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Thread: hand drill: Start to ember

  1. #1
    Senior Member Antonyraison's Avatar
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    Default hand drill: Start to ember

    Finally have it all on video
    Last edited by Antonyraison; 01-29-2018 at 01:39 AM.
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    Administrator Rick's Avatar
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    Outstanding. I admire any of you guys that have the shoulder strength to do the bow or hand drill. Too many surgeries for me to handle either. Nice job!!!!

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    Senior Member Antonyraison's Avatar
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    Quote Originally Posted by Rick View Post
    Outstanding. I admire any of you guys that have the shoulder strength to do the bow or hand drill. Too many surgeries for me to handle either. Nice job!!!!
    Thank you Rick, yeah it is indeed a hectic workout!
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    Quote Originally Posted by Rick View Post
    Outstanding. I admire any of you guys that have the shoulder strength to do the bow or hand drill. Too many surgeries for me to handle either. Nice job!!!!
    And I am admire the "getting up and down skills"....LOL
    Nice job thanks for posting.....
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    Senior Member Antonyraison's Avatar
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    Hahahah thanks man
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    Super Moderator crashdive123's Avatar
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    Well done.
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    Quote Originally Posted by hunter63 View Post
    And I am admire the "getting up and down skills"....LOL
    Nice job thanks for posting.....
    Ditto.

    Getting up and down is the worst part of any job I'm doing. It makes me the most sore, too. Working on a vehicle is what usually has the most of that, so that makes it even worse.
    "The more complex the mind, the greater the need for the simplicity of play." Jim Kirk

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    Senior Member Antonyraison's Avatar
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    Yeah I guess getting up and down can get problematic..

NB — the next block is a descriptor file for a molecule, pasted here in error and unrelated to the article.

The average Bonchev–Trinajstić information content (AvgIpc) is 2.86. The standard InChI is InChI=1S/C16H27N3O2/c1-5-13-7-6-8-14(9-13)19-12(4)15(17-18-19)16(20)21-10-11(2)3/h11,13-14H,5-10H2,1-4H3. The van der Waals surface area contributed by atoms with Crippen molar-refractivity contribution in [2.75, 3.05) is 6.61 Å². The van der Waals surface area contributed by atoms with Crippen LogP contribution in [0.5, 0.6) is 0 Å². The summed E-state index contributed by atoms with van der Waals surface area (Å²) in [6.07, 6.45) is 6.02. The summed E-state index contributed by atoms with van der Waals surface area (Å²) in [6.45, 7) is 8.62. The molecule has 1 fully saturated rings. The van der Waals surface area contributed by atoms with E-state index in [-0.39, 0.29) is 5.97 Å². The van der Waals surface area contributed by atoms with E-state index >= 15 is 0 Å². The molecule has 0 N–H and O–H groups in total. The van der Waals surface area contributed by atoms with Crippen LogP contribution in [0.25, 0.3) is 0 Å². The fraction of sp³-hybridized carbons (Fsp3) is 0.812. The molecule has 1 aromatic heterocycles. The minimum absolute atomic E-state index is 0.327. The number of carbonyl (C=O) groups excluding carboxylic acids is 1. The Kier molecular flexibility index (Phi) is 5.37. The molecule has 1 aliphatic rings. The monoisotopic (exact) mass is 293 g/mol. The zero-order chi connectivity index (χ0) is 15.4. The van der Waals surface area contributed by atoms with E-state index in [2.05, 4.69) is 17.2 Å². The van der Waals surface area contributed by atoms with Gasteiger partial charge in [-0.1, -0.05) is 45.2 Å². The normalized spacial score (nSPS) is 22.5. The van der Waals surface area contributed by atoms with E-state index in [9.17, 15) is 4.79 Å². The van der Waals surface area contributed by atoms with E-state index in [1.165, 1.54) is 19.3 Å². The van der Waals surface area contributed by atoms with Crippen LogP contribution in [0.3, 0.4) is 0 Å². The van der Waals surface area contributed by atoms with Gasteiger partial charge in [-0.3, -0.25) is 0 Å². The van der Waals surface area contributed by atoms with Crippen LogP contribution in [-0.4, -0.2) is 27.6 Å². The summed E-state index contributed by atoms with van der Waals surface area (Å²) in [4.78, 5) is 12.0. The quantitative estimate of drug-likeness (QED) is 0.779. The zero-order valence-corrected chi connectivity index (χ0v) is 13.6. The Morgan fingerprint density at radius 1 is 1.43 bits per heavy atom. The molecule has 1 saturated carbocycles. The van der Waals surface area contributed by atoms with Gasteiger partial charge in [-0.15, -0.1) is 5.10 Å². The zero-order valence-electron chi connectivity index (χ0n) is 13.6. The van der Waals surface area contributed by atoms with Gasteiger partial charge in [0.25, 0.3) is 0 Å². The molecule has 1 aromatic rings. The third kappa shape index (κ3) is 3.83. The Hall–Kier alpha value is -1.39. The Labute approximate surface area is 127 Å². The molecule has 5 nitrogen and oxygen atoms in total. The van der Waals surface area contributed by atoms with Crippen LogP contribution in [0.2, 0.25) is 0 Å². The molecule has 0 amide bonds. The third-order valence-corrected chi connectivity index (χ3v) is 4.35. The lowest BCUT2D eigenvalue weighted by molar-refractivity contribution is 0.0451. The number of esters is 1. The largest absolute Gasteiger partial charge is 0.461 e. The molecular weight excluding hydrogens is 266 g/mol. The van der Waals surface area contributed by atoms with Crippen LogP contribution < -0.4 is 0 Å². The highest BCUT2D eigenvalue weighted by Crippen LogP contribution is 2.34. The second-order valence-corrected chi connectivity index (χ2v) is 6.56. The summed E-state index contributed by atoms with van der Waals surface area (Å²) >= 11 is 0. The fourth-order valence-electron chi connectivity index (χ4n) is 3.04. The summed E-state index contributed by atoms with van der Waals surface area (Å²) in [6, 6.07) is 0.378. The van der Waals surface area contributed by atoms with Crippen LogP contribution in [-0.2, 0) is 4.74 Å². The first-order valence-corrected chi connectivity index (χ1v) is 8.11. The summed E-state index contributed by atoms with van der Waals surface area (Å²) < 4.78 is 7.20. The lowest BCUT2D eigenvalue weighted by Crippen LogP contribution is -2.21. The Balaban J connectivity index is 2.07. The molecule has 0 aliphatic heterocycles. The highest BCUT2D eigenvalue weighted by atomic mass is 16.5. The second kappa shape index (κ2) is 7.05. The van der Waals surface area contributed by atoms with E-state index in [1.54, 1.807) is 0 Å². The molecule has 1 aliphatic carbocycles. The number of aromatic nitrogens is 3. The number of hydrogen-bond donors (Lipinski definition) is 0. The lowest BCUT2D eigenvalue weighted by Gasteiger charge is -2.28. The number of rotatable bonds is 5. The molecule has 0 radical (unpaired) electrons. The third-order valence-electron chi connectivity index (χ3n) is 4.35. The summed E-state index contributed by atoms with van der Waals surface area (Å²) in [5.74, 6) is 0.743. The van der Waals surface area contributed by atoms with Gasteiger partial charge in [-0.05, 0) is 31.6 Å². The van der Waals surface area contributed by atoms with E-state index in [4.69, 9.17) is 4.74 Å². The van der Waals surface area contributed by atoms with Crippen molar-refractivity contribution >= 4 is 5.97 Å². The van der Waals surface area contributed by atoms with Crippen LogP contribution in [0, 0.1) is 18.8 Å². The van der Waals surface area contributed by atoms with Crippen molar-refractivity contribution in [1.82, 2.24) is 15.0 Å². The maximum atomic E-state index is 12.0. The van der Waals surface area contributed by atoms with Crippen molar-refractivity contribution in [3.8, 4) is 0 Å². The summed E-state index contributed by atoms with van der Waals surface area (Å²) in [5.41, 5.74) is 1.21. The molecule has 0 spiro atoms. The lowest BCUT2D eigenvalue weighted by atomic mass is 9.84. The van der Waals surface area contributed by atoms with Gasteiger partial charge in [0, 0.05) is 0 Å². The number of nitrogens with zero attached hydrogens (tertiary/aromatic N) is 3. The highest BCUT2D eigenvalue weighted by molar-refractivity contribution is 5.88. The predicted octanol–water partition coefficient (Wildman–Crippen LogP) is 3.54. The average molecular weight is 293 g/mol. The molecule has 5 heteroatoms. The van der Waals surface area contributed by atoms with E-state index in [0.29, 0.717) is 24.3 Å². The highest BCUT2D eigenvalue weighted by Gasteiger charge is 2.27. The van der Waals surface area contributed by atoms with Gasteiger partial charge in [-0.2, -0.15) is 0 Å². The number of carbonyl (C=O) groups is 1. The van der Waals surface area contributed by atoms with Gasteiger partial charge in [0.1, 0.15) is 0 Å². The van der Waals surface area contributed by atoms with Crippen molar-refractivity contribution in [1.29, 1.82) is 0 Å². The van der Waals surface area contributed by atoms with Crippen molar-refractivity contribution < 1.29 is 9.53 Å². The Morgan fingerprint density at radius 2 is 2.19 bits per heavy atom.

I try to do a lot of exercising to keep pretty mobile... and I am still pretty Young (37)
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    Super Moderator crashdive123's Avatar
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    37? Some of us have socks older than that.
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    Senior Member Antonyraison's Avatar
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    Quote Originally Posted by crashdive123 View Post
    37? Some of us have socks older than that.
    hahahah
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    Senior Member hunter63's Avatar
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    Quote Originally Posted by crashdive123 View Post
    37? Some of us have socks older than that.
    I have ammo I reloaded that is older than that.....and get asked something if it's still good from time to time
    I just tell them...Donno, I best get some "fresh stuff"?
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    Large bipedal Primate Billofthenorth's Avatar
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    Just curious if anyone has tried it successfully with one of those hand operated drills? I don't know if it would save any weight, just another tid bit for the tool bag I guess.
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    Quote Originally Posted by Billofthenorth View Post
    Just curious if anyone has tried it successfully with one of those hand operated drills? I don't know if it would save any weight, just another tid bit for the tool bag I guess.
    I have a couple of those "egg-beaters": a 1/4" and a 3/8". I call them my "cordless drills".

    I like the 1/4" (it's a Schroder that I ordered from Amazon). It's small and pretty handy. I don't know about the 3/8". I got it for almost nothing at a yard sale, and it is definitely not as nice as the Schroder, but construction and quality are not the problems. I've only tried using it on pine, and with the larger drill bits it can be a pain to work. You don't really have much leverage with them, and the bits hang up in the hard grain of pine. It might be okay in woods that have a more homogeneous grain.

    For larger holes, the old brace and auger bits are way better. For small holes, the egg-beater is okay.
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    Senior Member hunter63's Avatar
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    Not sure they would work well as a "fire drill".....I thinking that the back and forth motion is important

    Did try it with a 3/8 battery drill.....maybe to fast, but just glazed the wood....so no joy..
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    Quote Originally Posted by hunter63 View Post
    Not sure they would work well as a "fire drill".....I thinking that the back and forth motion is important

    Did try it with a 3/8 battery drill.....maybe to fast, but just glazed the wood....so no joy..
    I answered it as a a hi-jack with a straight face.

    I am really a wanna-be on this forum, but I still get surprised when people who sound like they have a lot more experience than I talk about including friction fire-starting stuff in their BOBs. The skill is great, I'm sure, as a last-ditch kid of thing, but a Bic (hell, even a Scripto) beats a bow-drill like a Smith&Wesson beats 4 aces.
    Last edited by JohnLeePettimore; 01-29-2018 at 03:51 PM.
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    Senior Member hunter63's Avatar
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    Quote Originally Posted by JohnLeePettimore View Post
    I answered it as a a hi-jack with a straight face.

    I am really a wanna-be on this forum, but I still get surprised when people who sound like they have a lot more experience than I talk about including friction fire-starting stuff in their BOBs. The skill is great, I'm sure, as a last-ditch kid of thing, but a Bic (hell, even a Scripto) beats a bow-drill like a Smith&Wesson beats 4 aces.